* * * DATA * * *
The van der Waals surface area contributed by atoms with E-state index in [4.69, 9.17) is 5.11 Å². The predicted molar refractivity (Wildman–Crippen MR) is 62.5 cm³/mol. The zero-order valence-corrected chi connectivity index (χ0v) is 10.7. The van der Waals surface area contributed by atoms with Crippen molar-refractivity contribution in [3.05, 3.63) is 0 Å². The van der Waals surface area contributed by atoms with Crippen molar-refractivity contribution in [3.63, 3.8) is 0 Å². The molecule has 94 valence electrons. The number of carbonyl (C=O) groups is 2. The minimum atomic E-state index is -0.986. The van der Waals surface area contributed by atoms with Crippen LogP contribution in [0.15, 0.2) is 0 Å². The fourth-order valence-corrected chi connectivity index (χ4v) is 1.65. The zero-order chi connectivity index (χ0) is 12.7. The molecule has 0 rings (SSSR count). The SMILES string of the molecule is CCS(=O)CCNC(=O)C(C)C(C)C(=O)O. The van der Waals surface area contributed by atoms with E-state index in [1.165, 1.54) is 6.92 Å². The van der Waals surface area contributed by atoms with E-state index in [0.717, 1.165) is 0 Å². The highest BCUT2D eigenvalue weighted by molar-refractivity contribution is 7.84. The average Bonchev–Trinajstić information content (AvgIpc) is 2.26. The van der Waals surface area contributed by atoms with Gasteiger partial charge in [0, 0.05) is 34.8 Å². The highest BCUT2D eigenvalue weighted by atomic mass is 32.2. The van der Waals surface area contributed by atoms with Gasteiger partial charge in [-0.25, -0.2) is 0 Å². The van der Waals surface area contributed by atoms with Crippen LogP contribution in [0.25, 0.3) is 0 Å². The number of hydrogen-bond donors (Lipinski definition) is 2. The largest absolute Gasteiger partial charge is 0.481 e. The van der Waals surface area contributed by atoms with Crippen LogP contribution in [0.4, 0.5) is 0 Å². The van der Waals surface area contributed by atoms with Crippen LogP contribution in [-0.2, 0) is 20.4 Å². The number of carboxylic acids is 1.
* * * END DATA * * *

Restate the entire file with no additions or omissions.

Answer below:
The van der Waals surface area contributed by atoms with E-state index in [4.69, 9.17) is 5.11 Å². The predicted molar refractivity (Wildman–Crippen MR) is 62.5 cm³/mol. The zero-order valence-corrected chi connectivity index (χ0v) is 10.7. The van der Waals surface area contributed by atoms with Crippen molar-refractivity contribution in [3.05, 3.63) is 0 Å². The van der Waals surface area contributed by atoms with Crippen molar-refractivity contribution in [3.63, 3.8) is 0 Å². The molecule has 94 valence electrons. The number of carbonyl (C=O) groups is 2. The minimum atomic E-state index is -0.986. The van der Waals surface area contributed by atoms with Crippen LogP contribution in [0.15, 0.2) is 0 Å². The fourth-order valence-corrected chi connectivity index (χ4v) is 1.65. The zero-order chi connectivity index (χ0) is 12.7. The molecule has 0 rings (SSSR count). The SMILES string of the molecule is CCS(=O)CCNC(=O)C(C)C(C)C(=O)O. The van der Waals surface area contributed by atoms with E-state index in [1.165, 1.54) is 6.92 Å². The van der Waals surface area contributed by atoms with E-state index in [0.717, 1.165) is 0 Å². The highest BCUT2D eigenvalue weighted by molar-refractivity contribution is 7.84. The average Bonchev–Trinajstić information content (AvgIpc) is 2.26. The van der Waals surface area contributed by atoms with Gasteiger partial charge in [0, 0.05) is 34.8 Å². The highest BCUT2D eigenvalue weighted by atomic mass is 32.2. The van der Waals surface area contributed by atoms with Gasteiger partial charge in [-0.25, -0.2) is 0 Å². The van der Waals surface area contributed by atoms with Crippen LogP contribution in [0.25, 0.3) is 0 Å². The number of hydrogen-bond donors (Lipinski definition) is 2. The largest absolute Gasteiger partial charge is 0.481 e. The van der Waals surface area contributed by atoms with Crippen LogP contribution in [0.4, 0.5) is 0 Å². The van der Waals surface area contributed by atoms with Crippen LogP contribution in [-0.2, 0) is 20.4 Å². The number of carboxylic acids is 1.